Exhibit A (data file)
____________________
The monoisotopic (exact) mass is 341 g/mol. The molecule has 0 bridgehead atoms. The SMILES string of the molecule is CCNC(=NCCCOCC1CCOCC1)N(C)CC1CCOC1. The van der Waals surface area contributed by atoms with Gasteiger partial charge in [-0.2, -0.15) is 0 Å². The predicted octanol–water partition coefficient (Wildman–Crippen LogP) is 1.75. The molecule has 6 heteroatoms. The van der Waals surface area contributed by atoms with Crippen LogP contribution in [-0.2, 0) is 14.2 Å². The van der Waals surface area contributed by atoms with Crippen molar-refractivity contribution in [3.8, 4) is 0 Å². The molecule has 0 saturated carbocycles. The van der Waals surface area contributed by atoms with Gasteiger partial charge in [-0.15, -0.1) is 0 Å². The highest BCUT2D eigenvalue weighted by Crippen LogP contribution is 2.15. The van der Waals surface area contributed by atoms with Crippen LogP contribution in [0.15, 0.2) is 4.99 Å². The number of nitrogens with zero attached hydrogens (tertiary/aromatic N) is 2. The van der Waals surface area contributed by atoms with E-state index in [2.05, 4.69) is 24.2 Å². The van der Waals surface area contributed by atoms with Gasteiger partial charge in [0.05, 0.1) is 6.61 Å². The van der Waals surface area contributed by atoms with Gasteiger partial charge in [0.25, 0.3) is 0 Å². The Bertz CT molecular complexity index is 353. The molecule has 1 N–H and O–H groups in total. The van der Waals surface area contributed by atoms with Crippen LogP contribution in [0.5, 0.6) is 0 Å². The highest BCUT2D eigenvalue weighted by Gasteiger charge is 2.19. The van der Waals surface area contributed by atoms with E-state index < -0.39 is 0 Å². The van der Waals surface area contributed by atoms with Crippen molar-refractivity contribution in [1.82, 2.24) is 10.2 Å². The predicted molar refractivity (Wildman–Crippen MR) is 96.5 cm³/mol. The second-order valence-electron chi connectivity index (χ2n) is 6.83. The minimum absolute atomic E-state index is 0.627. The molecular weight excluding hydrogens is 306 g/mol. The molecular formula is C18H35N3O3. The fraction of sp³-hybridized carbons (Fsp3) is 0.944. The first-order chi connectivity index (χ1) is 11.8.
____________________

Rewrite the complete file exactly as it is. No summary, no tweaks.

The monoisotopic (exact) mass is 341 g/mol. The molecule has 0 bridgehead atoms. The SMILES string of the molecule is CCNC(=NCCCOCC1CCOCC1)N(C)CC1CCOC1. The van der Waals surface area contributed by atoms with Gasteiger partial charge in [-0.2, -0.15) is 0 Å². The predicted octanol–water partition coefficient (Wildman–Crippen LogP) is 1.75. The molecule has 6 heteroatoms. The van der Waals surface area contributed by atoms with Crippen LogP contribution in [-0.2, 0) is 14.2 Å². The van der Waals surface area contributed by atoms with Crippen molar-refractivity contribution in [3.8, 4) is 0 Å². The molecule has 0 saturated carbocycles. The van der Waals surface area contributed by atoms with Gasteiger partial charge in [-0.15, -0.1) is 0 Å². The highest BCUT2D eigenvalue weighted by Crippen LogP contribution is 2.15. The van der Waals surface area contributed by atoms with Crippen LogP contribution in [0.15, 0.2) is 4.99 Å². The number of nitrogens with zero attached hydrogens (tertiary/aromatic N) is 2. The van der Waals surface area contributed by atoms with E-state index in [2.05, 4.69) is 24.2 Å². The van der Waals surface area contributed by atoms with Gasteiger partial charge in [0.05, 0.1) is 6.61 Å². The van der Waals surface area contributed by atoms with Gasteiger partial charge in [0.25, 0.3) is 0 Å². The Bertz CT molecular complexity index is 353. The molecule has 1 N–H and O–H groups in total. The van der Waals surface area contributed by atoms with Crippen LogP contribution in [0.5, 0.6) is 0 Å². The highest BCUT2D eigenvalue weighted by Gasteiger charge is 2.19. The van der Waals surface area contributed by atoms with E-state index < -0.39 is 0 Å². The van der Waals surface area contributed by atoms with Crippen molar-refractivity contribution in [1.82, 2.24) is 10.2 Å². The predicted molar refractivity (Wildman–Crippen MR) is 96.5 cm³/mol. The second-order valence-electron chi connectivity index (χ2n) is 6.83. The minimum absolute atomic E-state index is 0.627. The molecular weight excluding hydrogens is 306 g/mol. The molecular formula is C18H35N3O3. The fraction of sp³-hybridized carbons (Fsp3) is 0.944. The first-order chi connectivity index (χ1) is 11.8.